Foreigners outrun locals again
The big bucks on offer at the Nedbank Johannesburg Marathon on Sunday was always going to attract the top guns, but the outcome could have been scripted by Alfred Hitchcock himself when the twist in the tail surprised even the participants.
From as early as the 36km mark, eventual winner, Nathaniel Lebopo and his Toyota teammate Lebenya Nkoka from Lesotho, together with Ugandan Daniel Cheyegun, dictated proceeding at the front of the field and the winner could only come from one of these three foreigners.
According to the script, they crossed the line in that order, with Lebopo first in 2 hours 18 minutes, 32 seconds, just missing the IAAF World Championships qualifying time by 32 seconds.
Their team manager, overjoyed at his charges dominance, handed each one a flag, which they duly carried across the line.
Then the dirt hit the fan blades.
The referees adjudged that this gesture contravened the IAAF advertising ruling and three of his runners were disqualified.
He promptly appealed the ruling, which was upheld by the jury. So his quick bit of ambush marketing cost his athletes a collective R 95000.
Then Athletics South Africa got involved, quite rightly so as the athletes would be the ones to suffer, not their sponsors, and they returned the placing to the original order, to everyone's relief.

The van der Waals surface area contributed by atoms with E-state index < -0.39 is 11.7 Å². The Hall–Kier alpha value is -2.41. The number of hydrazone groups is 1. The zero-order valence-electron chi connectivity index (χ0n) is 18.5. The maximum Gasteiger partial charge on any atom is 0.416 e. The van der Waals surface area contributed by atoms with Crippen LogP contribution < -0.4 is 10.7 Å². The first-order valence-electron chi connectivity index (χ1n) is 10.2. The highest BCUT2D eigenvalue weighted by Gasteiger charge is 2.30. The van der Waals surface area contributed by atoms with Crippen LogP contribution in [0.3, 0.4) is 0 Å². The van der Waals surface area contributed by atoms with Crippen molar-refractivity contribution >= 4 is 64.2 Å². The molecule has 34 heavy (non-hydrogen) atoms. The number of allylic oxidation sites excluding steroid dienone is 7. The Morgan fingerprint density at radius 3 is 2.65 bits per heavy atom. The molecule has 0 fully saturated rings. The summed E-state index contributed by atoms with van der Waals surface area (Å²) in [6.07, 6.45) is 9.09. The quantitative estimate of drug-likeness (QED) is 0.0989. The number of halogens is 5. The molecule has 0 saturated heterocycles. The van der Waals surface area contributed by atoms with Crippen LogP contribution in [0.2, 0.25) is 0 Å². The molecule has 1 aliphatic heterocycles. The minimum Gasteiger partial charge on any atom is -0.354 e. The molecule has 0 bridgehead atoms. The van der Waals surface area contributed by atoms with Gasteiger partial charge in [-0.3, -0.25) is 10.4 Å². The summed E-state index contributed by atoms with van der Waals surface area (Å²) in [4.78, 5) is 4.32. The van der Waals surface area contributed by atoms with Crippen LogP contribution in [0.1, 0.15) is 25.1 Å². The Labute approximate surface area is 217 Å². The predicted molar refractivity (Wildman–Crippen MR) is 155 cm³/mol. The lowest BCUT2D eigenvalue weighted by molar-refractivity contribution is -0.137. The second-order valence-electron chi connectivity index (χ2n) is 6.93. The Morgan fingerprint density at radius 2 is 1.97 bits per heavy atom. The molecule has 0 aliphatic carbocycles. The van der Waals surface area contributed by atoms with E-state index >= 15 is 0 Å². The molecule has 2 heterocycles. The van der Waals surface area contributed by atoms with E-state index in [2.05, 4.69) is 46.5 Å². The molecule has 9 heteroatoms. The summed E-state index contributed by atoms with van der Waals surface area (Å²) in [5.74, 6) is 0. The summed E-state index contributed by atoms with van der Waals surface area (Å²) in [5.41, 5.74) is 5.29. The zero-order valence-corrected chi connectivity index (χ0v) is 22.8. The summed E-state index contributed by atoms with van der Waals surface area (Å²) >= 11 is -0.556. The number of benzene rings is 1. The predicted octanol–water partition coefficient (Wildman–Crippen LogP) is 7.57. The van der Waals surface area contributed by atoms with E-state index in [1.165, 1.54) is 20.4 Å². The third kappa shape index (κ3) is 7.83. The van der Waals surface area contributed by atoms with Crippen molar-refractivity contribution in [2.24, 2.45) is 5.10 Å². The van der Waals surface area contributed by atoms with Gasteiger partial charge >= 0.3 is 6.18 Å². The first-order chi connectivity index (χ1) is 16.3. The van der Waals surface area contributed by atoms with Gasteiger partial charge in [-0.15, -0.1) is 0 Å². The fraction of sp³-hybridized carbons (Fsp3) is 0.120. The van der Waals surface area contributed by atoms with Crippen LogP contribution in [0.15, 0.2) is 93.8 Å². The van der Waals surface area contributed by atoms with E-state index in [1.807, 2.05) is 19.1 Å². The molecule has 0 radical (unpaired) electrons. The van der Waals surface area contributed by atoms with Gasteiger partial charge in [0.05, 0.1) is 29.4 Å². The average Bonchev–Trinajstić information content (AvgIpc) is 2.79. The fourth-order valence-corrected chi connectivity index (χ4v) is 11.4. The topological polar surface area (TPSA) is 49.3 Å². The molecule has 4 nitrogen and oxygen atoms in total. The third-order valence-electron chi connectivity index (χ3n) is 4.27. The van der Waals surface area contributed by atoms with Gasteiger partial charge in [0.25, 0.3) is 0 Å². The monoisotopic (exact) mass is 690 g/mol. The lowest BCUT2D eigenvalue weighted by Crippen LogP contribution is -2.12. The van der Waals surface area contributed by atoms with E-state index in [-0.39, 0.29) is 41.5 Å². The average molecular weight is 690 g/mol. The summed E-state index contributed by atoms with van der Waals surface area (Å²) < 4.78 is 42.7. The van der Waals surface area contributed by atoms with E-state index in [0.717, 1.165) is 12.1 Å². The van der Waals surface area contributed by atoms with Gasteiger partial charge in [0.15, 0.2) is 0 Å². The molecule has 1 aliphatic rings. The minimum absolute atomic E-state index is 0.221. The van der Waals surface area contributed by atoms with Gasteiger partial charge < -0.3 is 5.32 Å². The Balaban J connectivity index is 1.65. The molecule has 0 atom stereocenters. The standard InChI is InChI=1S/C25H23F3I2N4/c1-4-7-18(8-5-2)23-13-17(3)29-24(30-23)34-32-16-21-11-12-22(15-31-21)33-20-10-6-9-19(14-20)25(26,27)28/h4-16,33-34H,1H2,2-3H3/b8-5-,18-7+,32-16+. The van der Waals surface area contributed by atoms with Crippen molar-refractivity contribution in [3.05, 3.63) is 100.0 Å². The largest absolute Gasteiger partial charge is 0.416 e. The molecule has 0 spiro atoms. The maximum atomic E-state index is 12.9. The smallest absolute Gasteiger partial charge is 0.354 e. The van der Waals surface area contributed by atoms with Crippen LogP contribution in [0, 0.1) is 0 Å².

The women's race also had more than it's fair share of drama.
Zimbabwean winner Sharon Tavengwa (Temp) was a last-minute entrant after waiting days for a connecting flight from her Kenyan training base to Harare.
She then had to travel by road to Johannesburg, arriving late in the day from the two-day epic.
A weaker athlete might have cracked but not this ever-happy 25-year-old. "If you are an athlete you need to be mentally tough as well as fit. For me, this was just a normal journey."
She finished in a fair time of 2:47:13 considering the tough nature of the course. She was followed by fellow country women, Samukeliso Moyo (2:50:30) and the first local girl Catherine Skosana (Transnet) who stopped the clocks on 2:56:59.
With the London Marathon next month, Hendrick Ramaala (Nedbank) used the 10 kilometre as a tough test and he finished bang on schedule, clocking 29:51.
"Man, this course was tough. I have never run this race before, the steep uphills and downhills certainly tested the legs but I am happy with my shape at the moment," he said.
The women's 10km race also went south to Lesotho when Mamarollo Tjoka (GS) claimed the gold in 35:20. - Sapa